Trends in the Use and Cost of Chiropractic
Spinal Manipulation Under Medicare Part B
Spine J. 2013 (Jun 14) [Epub ahead of print]
The number of Medicare beneficiaries who used chiropractic spinal manipulation grew 13% from 2002 to 2004, remained flat through 2007, and then declined 5% through 2008. An estimated 1.7 million beneficiaries (6.9%) used 18.6 million allowed chiropractic services in 2008. In inflation-adjusted dollars, allowed charges per user increased 4% through 2005 and then declined by 17% through 2008; payments per user increased by 5% from 2002 to 2005 and then declined by 18% through 2008. Expenditures for chiropractic in 2008 totaled an estimated $420 million. Longitudinal trends in allowed claims for spinal manipulation varied by procedure: the relative frequency of treatment of one to two spinal regions declined from 43% to 29% of services, treatment of three to four regions increased from 48% to 62% of services, and treatment of five regions remained flat at 9% of services.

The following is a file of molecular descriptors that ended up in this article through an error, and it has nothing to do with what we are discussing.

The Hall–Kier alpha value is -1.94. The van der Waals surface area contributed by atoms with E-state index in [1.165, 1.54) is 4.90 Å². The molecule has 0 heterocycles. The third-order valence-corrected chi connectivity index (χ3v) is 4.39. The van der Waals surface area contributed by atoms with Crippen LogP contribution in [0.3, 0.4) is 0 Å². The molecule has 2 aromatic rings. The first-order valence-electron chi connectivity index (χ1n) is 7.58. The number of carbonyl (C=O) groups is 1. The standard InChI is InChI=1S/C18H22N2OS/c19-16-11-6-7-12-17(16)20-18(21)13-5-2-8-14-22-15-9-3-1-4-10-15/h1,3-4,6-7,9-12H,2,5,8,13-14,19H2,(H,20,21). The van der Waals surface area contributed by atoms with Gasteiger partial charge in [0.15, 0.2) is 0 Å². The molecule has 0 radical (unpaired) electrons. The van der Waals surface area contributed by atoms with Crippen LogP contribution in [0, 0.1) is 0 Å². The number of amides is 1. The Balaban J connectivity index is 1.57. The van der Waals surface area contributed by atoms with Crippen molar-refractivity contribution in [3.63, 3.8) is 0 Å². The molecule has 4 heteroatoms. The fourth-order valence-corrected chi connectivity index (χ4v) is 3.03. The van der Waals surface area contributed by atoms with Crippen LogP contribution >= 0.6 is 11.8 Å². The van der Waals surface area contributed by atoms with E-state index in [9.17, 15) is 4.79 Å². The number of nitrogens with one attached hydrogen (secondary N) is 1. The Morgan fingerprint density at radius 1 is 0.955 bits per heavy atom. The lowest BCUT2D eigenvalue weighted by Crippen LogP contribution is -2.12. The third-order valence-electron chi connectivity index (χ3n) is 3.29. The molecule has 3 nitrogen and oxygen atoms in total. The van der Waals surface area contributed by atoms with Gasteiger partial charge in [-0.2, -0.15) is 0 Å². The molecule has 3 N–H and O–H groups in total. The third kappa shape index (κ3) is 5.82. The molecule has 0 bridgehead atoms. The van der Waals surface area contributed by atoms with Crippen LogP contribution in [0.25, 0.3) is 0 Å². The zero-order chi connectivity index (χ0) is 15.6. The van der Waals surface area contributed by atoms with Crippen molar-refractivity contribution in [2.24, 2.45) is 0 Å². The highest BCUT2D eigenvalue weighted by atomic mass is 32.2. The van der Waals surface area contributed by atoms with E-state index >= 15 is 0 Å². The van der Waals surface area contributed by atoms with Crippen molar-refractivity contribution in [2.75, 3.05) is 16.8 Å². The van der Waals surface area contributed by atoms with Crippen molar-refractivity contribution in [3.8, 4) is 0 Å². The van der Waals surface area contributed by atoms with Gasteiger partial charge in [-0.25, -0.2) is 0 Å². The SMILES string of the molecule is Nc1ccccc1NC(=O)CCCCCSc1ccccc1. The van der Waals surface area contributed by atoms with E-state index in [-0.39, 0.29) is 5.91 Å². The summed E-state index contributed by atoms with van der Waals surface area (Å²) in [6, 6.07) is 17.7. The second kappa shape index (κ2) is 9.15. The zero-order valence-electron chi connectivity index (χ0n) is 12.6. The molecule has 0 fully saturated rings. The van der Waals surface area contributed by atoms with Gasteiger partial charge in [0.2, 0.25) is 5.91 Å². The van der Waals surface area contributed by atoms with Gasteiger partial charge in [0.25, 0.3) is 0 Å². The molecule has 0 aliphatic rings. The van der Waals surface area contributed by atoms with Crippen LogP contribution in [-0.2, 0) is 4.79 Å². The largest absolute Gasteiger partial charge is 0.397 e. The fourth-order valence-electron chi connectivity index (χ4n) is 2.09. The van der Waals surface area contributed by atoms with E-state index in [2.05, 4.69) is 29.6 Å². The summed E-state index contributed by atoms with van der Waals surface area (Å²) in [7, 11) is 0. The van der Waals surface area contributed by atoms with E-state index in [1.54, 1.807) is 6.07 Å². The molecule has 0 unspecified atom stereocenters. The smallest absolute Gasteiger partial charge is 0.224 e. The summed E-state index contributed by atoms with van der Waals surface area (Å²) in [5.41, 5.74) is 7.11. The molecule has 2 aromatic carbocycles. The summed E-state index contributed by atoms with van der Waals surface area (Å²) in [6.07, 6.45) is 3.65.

Cross-Referencing Regions of Complaint, PART Findings,
Diagnoses and CPT Codes
Dynamic Chiropractic ~ June 15, 2013
In 2012 the Centers for Medicare and Medicaid Services and CMS-contracted reviewers performed chiropractic Medicare reviews nationwide. The results of their efforts were not good news for the chiropractic profession. Volumes have already been written about this concern. Here, I offer a set of questions to help guide doctors in documenting the number of patient complaints, subluxations, diagnoses, regions adjusted and the appropriate billing codes. This series of questions is accompanied by comments and tables to clarify the importance of each question.
The Medicare Hurdle That Continues to Block
Our Professional Progress
Dynamic Chiropractic ~ April 9, 2012